Amid tensions with Taiwan, the Chinese People’s Liberation Army (PLA) has claimed it recently used a 10,000 ton-class civilian ferry to conduct cross-sea landing drills.
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According to state-owned Global Times, this is the first time the PLA has used a large ferry for a military exercise. Earlier this month, The EurAsian Times reported that China is modifying civilian vessels for military use for the potential invasion of Taiwan.
Analysts have highlighted how China’s PLA has been increasing its amphibious assault capabilities in view of the US’ “growing interference” in the Taiwan issue
Previously, the PLA used thousand-ton class of civilian vessels to conduct amphibious landing exercises.
In the latest exercise, an armored vehicle unit of an amphibious combined arms brigade affiliated with the PLA 73rd Group Army used a civilian port and a civilian ferry ship in the cross-sea, long-distance troop transport exercises, China Central Television (CCTV) reported on August 18.
“It is common that the PLA makes use of civilian ferry ships for similar exercises. But this time, the ship used was a large one with a displacement of more than 10,000 tons, instead of smaller, thousand ton-class ones,” CCTV quoted Staff Sergeant Wang Hua as saying.
More than a dozen types of vehicles, including self-propelled howitzers, amphibious armored vehicles, and military trucks were loaded into the ‘Bohai Pearl’ ferry ship, CCTV reported.
It also noted that the drills simulated hostile ground and aerial attacks along with hostile satellites and drone reconnaissance during the loading process.
The ship is owned by the Bohai Ferry Group and according to the company’s website, the Bohai Pearl ferry ship has a displacement of 24,000 tons, with a length of 164 meters and width of 25 meters, and can carry more than 300 vehicles in decks.
The exercises lasted four days, and laid down the foundation for the troops’ systematic cross-sea and multidimensional maneuvering in the future, the CCTV report said.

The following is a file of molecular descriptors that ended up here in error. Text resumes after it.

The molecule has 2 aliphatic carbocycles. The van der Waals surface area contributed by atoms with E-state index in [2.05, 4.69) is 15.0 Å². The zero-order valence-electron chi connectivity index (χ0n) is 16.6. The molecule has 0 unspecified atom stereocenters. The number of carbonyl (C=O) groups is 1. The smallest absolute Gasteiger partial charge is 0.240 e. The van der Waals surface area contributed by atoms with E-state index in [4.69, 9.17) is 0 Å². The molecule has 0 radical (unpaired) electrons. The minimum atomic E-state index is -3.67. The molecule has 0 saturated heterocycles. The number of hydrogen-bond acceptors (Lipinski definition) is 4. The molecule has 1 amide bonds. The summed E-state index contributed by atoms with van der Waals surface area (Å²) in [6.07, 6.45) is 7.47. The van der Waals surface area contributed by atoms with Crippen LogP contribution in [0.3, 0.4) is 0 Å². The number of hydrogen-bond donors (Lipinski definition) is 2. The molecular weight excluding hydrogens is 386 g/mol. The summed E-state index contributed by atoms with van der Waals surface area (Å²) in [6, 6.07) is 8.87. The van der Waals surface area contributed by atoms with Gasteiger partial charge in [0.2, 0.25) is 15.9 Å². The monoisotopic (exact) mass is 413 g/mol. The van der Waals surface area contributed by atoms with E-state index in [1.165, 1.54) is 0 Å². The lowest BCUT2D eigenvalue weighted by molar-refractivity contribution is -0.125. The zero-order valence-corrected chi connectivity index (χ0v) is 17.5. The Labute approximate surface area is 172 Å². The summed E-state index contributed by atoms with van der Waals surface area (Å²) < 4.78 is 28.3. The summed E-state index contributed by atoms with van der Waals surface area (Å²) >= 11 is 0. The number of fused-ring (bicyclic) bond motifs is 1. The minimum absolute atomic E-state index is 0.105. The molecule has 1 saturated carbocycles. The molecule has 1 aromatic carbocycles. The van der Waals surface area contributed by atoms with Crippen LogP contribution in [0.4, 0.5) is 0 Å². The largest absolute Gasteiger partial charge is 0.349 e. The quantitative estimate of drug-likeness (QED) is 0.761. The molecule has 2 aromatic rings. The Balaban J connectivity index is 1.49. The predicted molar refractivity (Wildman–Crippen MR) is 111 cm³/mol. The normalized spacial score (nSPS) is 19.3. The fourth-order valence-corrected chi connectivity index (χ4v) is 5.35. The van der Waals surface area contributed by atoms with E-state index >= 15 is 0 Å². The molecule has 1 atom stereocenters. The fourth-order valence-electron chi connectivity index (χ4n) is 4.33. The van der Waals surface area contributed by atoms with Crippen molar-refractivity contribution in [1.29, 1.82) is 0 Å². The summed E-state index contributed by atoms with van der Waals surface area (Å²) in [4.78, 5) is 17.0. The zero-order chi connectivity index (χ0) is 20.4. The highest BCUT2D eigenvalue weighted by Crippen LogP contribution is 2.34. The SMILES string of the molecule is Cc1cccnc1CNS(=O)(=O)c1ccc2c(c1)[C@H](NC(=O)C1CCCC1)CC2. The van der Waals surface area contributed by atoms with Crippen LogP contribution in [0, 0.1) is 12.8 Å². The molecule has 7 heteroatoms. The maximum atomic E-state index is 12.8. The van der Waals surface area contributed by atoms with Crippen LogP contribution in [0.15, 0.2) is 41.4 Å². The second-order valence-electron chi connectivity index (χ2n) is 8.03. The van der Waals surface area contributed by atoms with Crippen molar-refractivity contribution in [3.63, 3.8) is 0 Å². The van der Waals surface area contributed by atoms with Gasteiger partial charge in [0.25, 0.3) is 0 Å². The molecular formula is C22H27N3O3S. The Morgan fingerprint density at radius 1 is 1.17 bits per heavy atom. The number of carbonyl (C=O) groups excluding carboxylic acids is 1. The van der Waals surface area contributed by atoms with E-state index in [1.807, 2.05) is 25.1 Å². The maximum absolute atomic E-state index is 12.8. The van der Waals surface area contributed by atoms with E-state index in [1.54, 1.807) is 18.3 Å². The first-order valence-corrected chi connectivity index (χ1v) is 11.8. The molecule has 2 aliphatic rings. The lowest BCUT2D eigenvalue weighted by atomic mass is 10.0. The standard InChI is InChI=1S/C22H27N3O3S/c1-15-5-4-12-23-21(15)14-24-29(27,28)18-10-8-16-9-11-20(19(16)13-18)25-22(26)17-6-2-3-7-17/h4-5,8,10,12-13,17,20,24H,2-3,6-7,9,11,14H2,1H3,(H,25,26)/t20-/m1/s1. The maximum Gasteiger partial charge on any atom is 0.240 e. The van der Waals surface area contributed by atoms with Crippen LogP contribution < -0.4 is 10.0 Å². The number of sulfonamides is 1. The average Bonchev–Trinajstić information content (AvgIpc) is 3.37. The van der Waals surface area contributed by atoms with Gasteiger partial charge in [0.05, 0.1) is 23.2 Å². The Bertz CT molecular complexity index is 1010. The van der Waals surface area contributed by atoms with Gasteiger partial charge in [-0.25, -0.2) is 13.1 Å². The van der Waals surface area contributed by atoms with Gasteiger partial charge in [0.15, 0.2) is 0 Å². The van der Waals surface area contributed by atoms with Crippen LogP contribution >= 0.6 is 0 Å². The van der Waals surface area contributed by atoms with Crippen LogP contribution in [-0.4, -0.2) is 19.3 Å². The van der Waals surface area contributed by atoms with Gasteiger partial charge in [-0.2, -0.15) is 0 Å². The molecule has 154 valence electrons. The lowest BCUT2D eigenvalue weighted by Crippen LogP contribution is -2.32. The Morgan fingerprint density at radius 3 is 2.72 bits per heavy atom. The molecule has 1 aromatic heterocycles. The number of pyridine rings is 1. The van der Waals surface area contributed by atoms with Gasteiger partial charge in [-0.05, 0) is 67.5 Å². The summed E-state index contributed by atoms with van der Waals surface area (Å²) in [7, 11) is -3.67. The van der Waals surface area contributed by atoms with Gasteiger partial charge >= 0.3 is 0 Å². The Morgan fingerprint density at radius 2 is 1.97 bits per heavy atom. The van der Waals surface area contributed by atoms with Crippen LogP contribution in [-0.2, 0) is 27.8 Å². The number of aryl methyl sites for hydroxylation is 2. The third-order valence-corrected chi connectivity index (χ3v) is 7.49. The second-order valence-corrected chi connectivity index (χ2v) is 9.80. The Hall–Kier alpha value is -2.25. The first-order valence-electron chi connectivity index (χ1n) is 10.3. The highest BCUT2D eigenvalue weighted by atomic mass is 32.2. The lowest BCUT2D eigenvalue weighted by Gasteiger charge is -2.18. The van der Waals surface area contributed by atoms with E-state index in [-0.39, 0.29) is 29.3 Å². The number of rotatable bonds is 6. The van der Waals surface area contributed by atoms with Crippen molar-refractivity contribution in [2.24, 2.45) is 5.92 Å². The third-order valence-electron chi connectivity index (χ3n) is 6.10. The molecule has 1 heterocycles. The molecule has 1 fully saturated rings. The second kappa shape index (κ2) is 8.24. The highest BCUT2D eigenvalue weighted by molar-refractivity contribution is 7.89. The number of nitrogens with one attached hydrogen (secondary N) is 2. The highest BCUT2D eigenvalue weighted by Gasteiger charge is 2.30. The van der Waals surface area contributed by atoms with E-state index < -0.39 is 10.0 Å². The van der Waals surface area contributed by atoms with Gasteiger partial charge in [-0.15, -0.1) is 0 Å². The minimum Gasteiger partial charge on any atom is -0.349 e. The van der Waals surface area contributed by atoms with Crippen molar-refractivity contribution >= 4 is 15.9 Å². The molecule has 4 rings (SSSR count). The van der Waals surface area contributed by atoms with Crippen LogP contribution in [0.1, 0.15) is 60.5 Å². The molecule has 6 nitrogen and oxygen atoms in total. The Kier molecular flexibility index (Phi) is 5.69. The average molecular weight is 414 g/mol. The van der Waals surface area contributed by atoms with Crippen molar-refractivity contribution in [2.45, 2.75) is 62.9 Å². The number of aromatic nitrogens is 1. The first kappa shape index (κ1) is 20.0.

PLA Modifying Civilian Ferries
According to reports, modification of civilian vessels for military use is something that China has been doing for some time. As reported by, The Eurasian Times, the PLA had earlier altered a 15,560 ton-class vessel, ‘Bang Chui Dao’, by outfitting it with a modified ramp, thus enabling it to launch and recover amphibious armored vehicles while offshore.
Bang Chui Dao is a civilian vessel owned and operated by COSCO Shipping Ferry Company since 1995.
According to Defense News, a modified ramp for the civilian ferries is a good development as this would enable them to launch and recover vehicles without dedicated port facilities. This is in contrast to typical roll-on/roll-off (RO/RO) vessels, which have straight hydraulic ramps for vehicles to drive on or off while ships are in port.
However, the move can be seen as China’s desperate attempt at bolstering its amphibious assault ships. This is crucial for China if it wants to launch full-scale “Taiwan invasion” as a part of the Communist Party of China’s (CPC) ‘One-China Policy’.
CPC has claimed sovereignty over Taiwan ever since the nationalist government had fled to the island in 1949. In recent years, the tensions between Beijing and Taipei have grown manifold with the US throwing its weight behind the self-governing island.
After repeated incursions of the Taiwanese airspace, the Chinese PLA began a series of amphibious landing exercises in the waters off the eastern coast of Fujian province, closer to the Taiwan Strait. Analysts have highlighted these actions as China’s retaliation to the increasing US interference in the Taiwan issue.
However, these analysts also claim that China does not have enough assault ships for transporting the huge number of troops required for conducting an all-out assault on Taiwan.
Taking this into consideration, China is also reportedly developing three Type 075 amphibious assault vessels and the third one was launched in January this year. Also, with this technology of using civilian ferries for military missions, China seems to have bridged the gap.
BY Kashish Tandon